Review: A Star Is Born

It didn’t take much to make the latest iteration of A Star Is Born better than its immediate precedent, the Streisand-Kristofferson vehicle, which has become something of a camp classic while retaining its critical rep as a dog. Nevertheless, there are parallels worth exploring, the most obvious being the provenance of their four respective leads. In 1976, Kristofferson was probably better known to the general public as an actor than he was as the singer-songwriter that first brought him fame. Casting him as an arena rocker seemed predicated on his particular hirsute handsomeness, but his naturally gruff amateurism made the character, if not the performance, more sympathetic than it should have been. Streisand, on the other hand, was playing as furiously against type as her own immediate forebear, Judy Garland, had been in the 1954 remake: one of the hugest stars of the moment pretending to be an ingenue. This push-pull between her image and Kristofferson’s at the height of rock’s ascendance in pop culture was ridiculous to behold, despite a script by Joan Didion and John Gregory Dunne that turned the melodrama back on itself.

Lady Gaga is arguably on the same plane of career development that Streisand was at, but here she has the advantage of no acting experience. More to the point, her popular image as a chameleon whose appeal is at least partially credited to makeup and wardrobe and stage spectacle has been discarded for a disarming naturalism that makes her character, Ally, much more sympathetic than Streisand could ever be. Like Kristofferson, Bradley Cooper, as the country-rock star Jackson Maine, is going against his grain by singing and writing his own songs for the first time in a movie. In a sense, both Gaga and Cooper, who also directed, feel fresh, and that makes their romance on screen feel appropriate and believable.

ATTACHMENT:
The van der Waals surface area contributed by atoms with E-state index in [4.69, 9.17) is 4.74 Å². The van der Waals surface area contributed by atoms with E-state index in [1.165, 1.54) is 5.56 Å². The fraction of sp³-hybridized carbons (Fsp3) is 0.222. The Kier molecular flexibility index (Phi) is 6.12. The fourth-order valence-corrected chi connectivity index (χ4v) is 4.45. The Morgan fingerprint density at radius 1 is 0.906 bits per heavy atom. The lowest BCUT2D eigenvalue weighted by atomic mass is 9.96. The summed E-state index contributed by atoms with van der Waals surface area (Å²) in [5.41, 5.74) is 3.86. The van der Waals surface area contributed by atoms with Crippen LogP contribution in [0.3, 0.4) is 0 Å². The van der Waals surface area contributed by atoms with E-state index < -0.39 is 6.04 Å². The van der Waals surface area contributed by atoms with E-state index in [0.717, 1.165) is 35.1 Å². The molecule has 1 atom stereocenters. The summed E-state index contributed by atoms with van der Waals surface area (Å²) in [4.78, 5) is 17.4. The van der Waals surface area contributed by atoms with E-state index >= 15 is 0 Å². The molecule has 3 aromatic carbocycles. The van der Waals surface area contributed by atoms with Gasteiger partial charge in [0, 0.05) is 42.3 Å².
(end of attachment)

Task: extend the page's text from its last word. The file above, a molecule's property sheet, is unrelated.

But this sort of distinction only works for so long, especially in a movie whose story everyone knows pretty well. The differences are in the details—Maine first eyes Ally in a drag bar where he’s retired post-gig to nurse his alcohol jones, Ally is motherless but the apple of her limo driver dad’s eye (Andrew Dice Clay, being nice for once)—and the interesting addition of Maine’s older brother, Bobby (Sam Elliott), a failed musician who raised Jackson after their elderly father died and basically turned him into the musician he became. Though Bobby is the most blatant melodramatic device in the film, Cooper handles the dynamic with an eye on the development of the story as a tragedy that gives the overall contour of the plot more room to work its sad magic. Consequently, the chemistry between Gaga and Cooper is much more convincing than it was between Streisand and Kristofferson or, for that matter, between Garland and James Mason. The songs are also a hell of a lot better than the schlock in the 1976 version.

So why is that the movie felt flat in the end? Whatever my reservations about the miscasting of Kristofferson and Mason in roles that were out of their wheelhouses, they transcended their respective cliches by not trying too hard. Their tragedies were that their love was strong but their characters weak, and both actors recognized that once you are resigned to that truth, there’s only one resolution. Despite Bobby’s sage blandishments, Jackson never seemed to get this part—he might as well have been despairing over the tinnitus that threatened to stop his career. And Cooper underplays so skillfully that when he does the terrible deed you almost feel you’ve missed it. Ally’s grief is poignant without being particularly deep, and the big musical finish feels as gratuitously corny as it did when Streisand did it, except that Streisand is expected to be brassy and obvious. Gaga can’t be faulted for doing what she’s told, but she seemed strangely diminished.

Now playing in Tokyo at Toho Cinemas Nihonbashi (050-6868-5060), Toho Cinemas Hibiya (050-6868-5068), Marunouchi Picadilly (03-3201-2881), Shinjuku Wald 9 (03-5369-4955), Shinjuku Picadilly (050-6861-3011), Toho Cinemas Shinjuku (050-6868-5063), Human Trust Cinema Shibuya (03-5468-5551), Toho Cinemas Roppongi Hills (050-6868-5024).

A Star Is Born home page in Japanese.

photo (c) 2018 Warner Bros. Entertainment

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